Looking out: The killing venue

Issue 

The killing venue

By Brandon Astor Jones

@outdent = "I am a product of your creation. I responded as programmed ... You seem to think that executing criminals is the answer, but an overhauling of our entire society is the real answer. No matter how sterilised and sanitised you make this execution, it is still murder ... You are as much guilty as I am and will be held accountable one day." — William Boyd Tucker, executed May 29, 1987.

@outdent = The Olympic Games will begin soon. People from around the world will converge on the city of Atlanta in 1996. Spectacle will be the order of the day throughout the region. Yet, just 80 km south of the city a quiet little death squad will be keeping at the ready Georgia's electric chair.

@outdent = Already there is a huge amount of money being made from the impending games. There will be many things for visitors to do at the various regional venues in the counties were specific events will be held. The games will be an economic windfall for Georgia.

@outdent = Presupposing the shame that an active, and large, death row would likely generate in the global community, someone in Atlanta's city government thought it would be wise to remove Butts County — where the Georgia Diagnostic and Classification Center (GDCC) is located near the hamlet of Jackson — from Atlanta's metropolitan area of neighbouring counties. It is as if that will somehow make the state of Georgia less responsible for the killings it conducts at the GDCC.

@outdent = A number of Atlanta's so-called "big shots" have been offered free tickets to various venues. Of course, that should not surprise us, nor should the fact that many of the poor residents of those neighbourhoods in which the events are to be held will not be in attendance for obvious reasons. Poor people are rarely given free tickets to anything, least of all tickets to popular Olympic events.

@outdent = On the other hand there is one event that almost anyone can afford. Surely that was recently proved by the late Nickolas Lee Ingram; he too was a poor man.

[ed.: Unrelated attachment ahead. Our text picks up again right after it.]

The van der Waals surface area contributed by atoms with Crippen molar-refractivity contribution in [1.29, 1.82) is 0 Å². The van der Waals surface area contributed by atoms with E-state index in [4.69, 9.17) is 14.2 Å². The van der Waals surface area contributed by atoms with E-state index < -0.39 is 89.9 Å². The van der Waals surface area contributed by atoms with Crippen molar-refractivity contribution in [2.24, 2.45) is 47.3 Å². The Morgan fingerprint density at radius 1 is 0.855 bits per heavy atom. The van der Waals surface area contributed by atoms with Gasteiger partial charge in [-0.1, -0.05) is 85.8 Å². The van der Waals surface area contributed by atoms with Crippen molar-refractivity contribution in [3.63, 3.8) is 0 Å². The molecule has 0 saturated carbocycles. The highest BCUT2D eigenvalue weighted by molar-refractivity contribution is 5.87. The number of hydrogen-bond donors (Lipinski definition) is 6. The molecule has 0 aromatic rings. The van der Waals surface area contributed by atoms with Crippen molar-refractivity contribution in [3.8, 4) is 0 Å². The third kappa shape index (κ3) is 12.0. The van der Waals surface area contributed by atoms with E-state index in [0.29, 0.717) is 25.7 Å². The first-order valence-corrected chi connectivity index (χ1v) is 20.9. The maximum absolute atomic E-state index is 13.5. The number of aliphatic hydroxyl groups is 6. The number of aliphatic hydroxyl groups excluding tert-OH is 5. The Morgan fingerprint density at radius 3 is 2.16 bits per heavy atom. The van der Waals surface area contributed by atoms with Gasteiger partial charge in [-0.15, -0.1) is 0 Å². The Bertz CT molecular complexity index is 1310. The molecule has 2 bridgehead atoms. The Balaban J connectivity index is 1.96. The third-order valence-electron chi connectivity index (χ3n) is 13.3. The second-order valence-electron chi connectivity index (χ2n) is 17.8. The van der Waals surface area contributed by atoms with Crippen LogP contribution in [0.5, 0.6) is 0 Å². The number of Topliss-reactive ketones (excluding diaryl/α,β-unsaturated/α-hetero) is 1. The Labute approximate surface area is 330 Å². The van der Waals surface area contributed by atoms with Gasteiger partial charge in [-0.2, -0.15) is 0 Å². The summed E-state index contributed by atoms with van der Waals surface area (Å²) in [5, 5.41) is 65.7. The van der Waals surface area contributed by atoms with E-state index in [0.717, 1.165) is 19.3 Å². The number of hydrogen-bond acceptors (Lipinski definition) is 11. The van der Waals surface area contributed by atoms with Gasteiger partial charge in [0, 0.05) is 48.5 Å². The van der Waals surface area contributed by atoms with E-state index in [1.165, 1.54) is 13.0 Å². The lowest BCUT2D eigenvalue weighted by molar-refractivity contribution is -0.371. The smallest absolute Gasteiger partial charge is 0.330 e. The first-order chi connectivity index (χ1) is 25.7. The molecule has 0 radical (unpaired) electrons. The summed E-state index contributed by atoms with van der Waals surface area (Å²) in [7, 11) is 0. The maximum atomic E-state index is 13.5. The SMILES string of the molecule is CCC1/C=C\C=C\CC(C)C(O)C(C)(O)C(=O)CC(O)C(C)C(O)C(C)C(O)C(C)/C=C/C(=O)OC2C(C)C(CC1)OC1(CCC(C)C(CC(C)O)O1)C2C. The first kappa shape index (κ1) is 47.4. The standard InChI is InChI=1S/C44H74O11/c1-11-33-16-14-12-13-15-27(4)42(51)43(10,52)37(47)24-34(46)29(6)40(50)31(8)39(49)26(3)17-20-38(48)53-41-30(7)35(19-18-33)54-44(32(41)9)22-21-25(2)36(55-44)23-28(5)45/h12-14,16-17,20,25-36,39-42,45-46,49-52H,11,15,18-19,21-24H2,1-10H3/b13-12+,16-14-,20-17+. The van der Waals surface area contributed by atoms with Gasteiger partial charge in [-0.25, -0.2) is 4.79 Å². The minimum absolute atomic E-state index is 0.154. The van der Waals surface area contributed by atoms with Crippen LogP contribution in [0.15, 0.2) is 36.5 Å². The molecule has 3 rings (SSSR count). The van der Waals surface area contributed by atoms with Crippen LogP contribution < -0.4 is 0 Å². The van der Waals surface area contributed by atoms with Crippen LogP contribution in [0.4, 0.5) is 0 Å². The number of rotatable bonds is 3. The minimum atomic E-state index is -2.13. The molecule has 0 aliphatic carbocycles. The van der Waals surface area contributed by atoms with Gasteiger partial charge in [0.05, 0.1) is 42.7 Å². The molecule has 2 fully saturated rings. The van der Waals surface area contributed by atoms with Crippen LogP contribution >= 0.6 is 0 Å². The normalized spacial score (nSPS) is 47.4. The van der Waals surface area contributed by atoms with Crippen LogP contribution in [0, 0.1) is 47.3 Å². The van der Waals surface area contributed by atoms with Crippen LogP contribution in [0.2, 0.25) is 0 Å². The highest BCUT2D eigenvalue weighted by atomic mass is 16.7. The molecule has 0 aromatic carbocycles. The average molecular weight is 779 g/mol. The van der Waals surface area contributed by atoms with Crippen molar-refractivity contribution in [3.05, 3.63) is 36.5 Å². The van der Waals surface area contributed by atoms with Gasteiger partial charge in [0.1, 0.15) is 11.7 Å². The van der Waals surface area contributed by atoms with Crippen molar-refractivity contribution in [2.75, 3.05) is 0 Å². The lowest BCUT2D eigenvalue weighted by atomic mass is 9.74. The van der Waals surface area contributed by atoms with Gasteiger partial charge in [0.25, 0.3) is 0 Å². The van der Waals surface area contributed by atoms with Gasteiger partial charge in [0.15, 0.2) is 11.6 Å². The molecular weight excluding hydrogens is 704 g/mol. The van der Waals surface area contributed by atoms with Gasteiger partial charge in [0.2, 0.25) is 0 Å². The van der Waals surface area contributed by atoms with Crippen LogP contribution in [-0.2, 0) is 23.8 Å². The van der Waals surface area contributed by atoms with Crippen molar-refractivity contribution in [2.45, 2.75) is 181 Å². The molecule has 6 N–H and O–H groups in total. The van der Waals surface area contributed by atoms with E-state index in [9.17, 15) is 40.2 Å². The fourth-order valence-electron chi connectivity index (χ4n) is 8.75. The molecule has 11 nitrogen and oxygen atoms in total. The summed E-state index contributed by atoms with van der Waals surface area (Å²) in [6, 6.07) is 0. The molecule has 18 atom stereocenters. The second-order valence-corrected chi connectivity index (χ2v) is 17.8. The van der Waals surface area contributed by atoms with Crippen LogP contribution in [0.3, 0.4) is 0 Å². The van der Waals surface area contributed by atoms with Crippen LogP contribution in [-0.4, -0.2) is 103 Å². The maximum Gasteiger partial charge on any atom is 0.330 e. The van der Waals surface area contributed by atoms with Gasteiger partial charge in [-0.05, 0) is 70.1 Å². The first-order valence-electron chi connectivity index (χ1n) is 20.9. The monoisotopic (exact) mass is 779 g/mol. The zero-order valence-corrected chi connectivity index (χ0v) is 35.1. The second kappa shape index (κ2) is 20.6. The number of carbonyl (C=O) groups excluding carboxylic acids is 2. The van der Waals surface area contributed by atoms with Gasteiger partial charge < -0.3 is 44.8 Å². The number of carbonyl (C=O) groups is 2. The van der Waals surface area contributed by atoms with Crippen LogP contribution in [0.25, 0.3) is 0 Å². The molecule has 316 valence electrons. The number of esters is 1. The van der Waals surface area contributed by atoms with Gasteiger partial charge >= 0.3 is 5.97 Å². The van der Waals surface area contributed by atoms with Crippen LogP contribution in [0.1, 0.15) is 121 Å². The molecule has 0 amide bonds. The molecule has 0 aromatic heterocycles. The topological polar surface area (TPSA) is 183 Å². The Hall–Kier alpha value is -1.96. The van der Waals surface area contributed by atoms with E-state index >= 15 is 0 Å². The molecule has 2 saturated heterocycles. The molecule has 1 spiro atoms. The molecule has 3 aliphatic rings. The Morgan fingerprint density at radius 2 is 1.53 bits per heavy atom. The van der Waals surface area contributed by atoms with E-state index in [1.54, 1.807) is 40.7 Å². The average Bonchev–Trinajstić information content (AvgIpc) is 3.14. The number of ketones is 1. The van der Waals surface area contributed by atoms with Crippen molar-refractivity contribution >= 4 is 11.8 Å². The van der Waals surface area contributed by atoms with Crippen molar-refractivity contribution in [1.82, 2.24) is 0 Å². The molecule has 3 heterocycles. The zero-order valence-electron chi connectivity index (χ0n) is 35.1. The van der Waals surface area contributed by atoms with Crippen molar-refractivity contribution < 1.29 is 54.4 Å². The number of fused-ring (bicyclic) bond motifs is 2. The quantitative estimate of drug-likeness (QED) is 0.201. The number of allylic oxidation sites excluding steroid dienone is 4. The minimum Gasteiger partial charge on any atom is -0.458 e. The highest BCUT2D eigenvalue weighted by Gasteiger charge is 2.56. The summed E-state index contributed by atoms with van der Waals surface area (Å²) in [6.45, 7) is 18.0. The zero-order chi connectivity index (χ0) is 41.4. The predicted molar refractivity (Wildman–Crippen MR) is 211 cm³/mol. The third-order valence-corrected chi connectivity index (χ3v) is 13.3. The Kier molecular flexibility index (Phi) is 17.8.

@outdent = For those who will be visiting Atlanta for the Olympics and who relish the idea of being close to state-sanctioned murder, the GDCC will allow them to stand at the prison gate and cheer (as have countless others) when the hearse goes by carrying the remains of the human being they will have just killed. They will be able to proudly proclaim that they were there when so-and-so was killed.

@outdent = A friend who lives in Floreat Park, Australia, recently sent me a copy of a letter that was published in a British Quaker publication called The Friend. I would like to share it with you and in so doing salute the couple whose courage, dignity and resolve against capital punishment inspired them to write it:

@outdent = "We write in the aftermath of Nick Ingram's execution in the USA. The British media gave unprecedented attention to the mechanics of death by electrocution. These details outrage not only those of us who oppose capital punishment but also many who do not.

@outdent = "How can the State take the moral high ground when it is prepared to incarcerate a man for 12 years while he contemplates the manner of death which the State will inflict? We have decided to boycott American products and services until the death penalty is repealed and all outstanding death penalties are commuted. We have written to President Clinton and the US Embassy in London informing them of this. Perhaps like-minded readers will wish to do the same.
Debby & Peter Wakeham 88 Cobden Street, Luton LU2 ONG.
[The writer is a prisoner on death row in the United States. He is happy to receive letters commenting on his columns. He can be written to at: Brandon Astor Jones, EF-122216, G2-51, GD&CC, PO Box 3877, Jackson, GA 30233, USA.]

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